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August 22, 2007

« Room to Grow | Main | Kids First »

In addition to seeing hybrids all over the place, I see a lot of Zipcars and Flexcars in metro areas. (To be honest, it bothers me that they get reserved spots with no meters in many towns, but I digress.) This new model of car ownership/use, the sharing model, seems to be taking off and many innovative organizations are getting on board.

Equity Residential Properties, a huge publicly traded apartment building operator, recently inked a deal with Zipcar to provide cars and spaces at some of its properties. Today's WSJ (sub req'd) features an article by Darren Everson highlighting how Zipcar is 'driving' into the college market by inking deals with Universities to put cars in and around campuses.

Perhaps Detroit's long suffering car makers should think about this new model of ownership in trying to revive US sales/revenues? With many of the user's of car share services in college and just starting their careers, this seems like a growing consumption trend that Detroit would want to take advantage of?

posted by David


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Michael Wells

It would take a lot more imagination than the former Big 3 have shown before. They've mostly just gotten out of money-losing fleet deals with car rental companies, which means I can now rent Japanese and Korean cars. My recent few year's experience with Avis/General Motors cars, poorly designed and clunky, didn't encourage me to buy American. I doubt that Detroit cars would be a selling point for Flexcars.

An old friend is the local CEO of Flexcars, recently bought by the Seattle company. My impression was the market was middle-aged downsizers rather than college kids, but maybe it is in other cities. Portland's not a big college town.

The parking spaces is because they're left on the street for the next user to pick up. It might be many hours or over a day before a car is used again, so parking meters aren't set up for their use.


In Vancouver shared cars are popular with a couple of groups. One are people who philosophically do not want to own a car -- they cycle, take transit, walk, and often work from home. But they may have reasons to need access to a car a couple times per week. Many of these people might be described as aging, semi-hippie baby boomers who might also be part of the bohemian scene.

The second group that uses shared automobiles a lot are younger people who live downtown. Several new condo towers have come with a membership to a shared automobile network (whether zipcar or a local competitor), and shared cars are parked in the building. For people who live and work downtown, and only want a car occasionally on weekends, this can be a good option.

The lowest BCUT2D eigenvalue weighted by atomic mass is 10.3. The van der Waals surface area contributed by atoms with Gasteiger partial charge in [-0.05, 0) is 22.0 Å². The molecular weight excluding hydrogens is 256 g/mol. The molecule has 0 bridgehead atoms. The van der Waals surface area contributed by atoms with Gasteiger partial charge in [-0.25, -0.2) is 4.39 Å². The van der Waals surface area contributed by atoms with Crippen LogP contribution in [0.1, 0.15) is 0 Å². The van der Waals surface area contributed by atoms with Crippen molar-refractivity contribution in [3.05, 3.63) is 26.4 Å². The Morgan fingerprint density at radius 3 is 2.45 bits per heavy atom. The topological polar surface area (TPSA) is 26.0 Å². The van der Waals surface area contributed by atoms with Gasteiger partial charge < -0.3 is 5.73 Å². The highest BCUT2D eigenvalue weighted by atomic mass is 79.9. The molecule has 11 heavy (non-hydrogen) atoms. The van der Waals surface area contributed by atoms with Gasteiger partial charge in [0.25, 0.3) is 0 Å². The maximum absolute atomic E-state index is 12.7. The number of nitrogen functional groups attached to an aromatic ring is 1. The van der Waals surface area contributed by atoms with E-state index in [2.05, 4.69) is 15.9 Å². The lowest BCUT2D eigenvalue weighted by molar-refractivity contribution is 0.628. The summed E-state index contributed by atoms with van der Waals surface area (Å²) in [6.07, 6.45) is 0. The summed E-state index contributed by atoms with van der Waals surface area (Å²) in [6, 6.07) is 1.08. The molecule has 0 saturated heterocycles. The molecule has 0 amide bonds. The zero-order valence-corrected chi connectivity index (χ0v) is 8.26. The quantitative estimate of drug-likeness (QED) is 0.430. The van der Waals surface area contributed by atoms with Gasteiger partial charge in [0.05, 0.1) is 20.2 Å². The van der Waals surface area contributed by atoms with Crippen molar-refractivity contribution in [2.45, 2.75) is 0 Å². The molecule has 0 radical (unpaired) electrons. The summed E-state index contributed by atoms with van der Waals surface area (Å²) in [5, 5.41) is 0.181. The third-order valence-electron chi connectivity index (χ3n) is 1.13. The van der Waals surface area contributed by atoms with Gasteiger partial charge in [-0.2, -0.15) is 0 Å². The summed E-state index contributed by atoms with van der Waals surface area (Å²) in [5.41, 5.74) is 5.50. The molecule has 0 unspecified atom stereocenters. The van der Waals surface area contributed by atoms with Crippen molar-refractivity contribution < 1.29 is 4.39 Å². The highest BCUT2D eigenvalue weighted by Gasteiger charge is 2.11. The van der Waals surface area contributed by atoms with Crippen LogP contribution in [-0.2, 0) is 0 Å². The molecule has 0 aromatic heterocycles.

Many couples and families living downtown own just one car; a membership in a shared car network makes another vehicle available should both people need to be in different places at once that require driving.

I haven't looked at the vehicles closely recently, but I recall there being a reasonable mix of US-brands (GM, Ford, etc.) and Asian ones.



I am even thinking about something beyond fleet sales; I am wondering if they actually go into the service provision? Whereas they have gone into financing big time; perhaps they go into car share service provision itself; or use their dealerships in metro areas to serve as 'flexible' or 'just in time' inventory for car share services? Or each dealership could set up a share program for its local community?

It is early in this market and more permutations are sure to arrive, but this is a new 'ownership' model in the business and Detroit should explore it.

I think that is where the money is... the high per hour cost of ownership on a car share.. that sure as heck beats 0% financing. While volume may be lower, margins are likely higher.

Care shares are kind of out of the big three's wheelhouse, but they don't do well in their core competencies anyways...


I'm 35 years old, single, live in a renovated urban house and earn a decent wage as an attorney-partner/law professor; and am surrounded by like-minded similarly situated young men and women. Most of us are on our 3rd or 4th luxury car, having been spun through the great marketing machines out there. Most of us would very much prefer to garage our stylish cars during the week and drive more utilitarian cars regularly (the daily bread); and only when necessary. We would be easily sold on the concept of a disposable (to the user) car. Even better if it came with a driver. Indeed, if someone rolled-out an affordable net-jet-esque town-car-with-the-driver program, we would be ALL OVER IT! Especially during evenings where our lives revolve around happy hour networking events where alcohol is served and expected to be imbibed.

Michael Wells


Wow, it would take a LOT more imagination than Detroit has shown, but I think you've got a great concept. It's a conceptual jump, but the dealers already do leasing and this is similar. If the car companies had a vertical market, they could actually make money on the cars two or three times -- carshare or lease, selling them used after a couple of years, and service. And since they're moving away from fleet sales to the rental companies, why not take them on too?

Now if GM could only make cars where the headrest doesn't contort your neck. They peaked in their old core competencies in about 1955 and have been out of fresh ideas since.

Rebecca Thorman

I use a local service called Community Car in Madison and don't own a car. I'm a young professional living downtown.

I think the potential for this idea is enormous. Car sharing is good for so many reasons..

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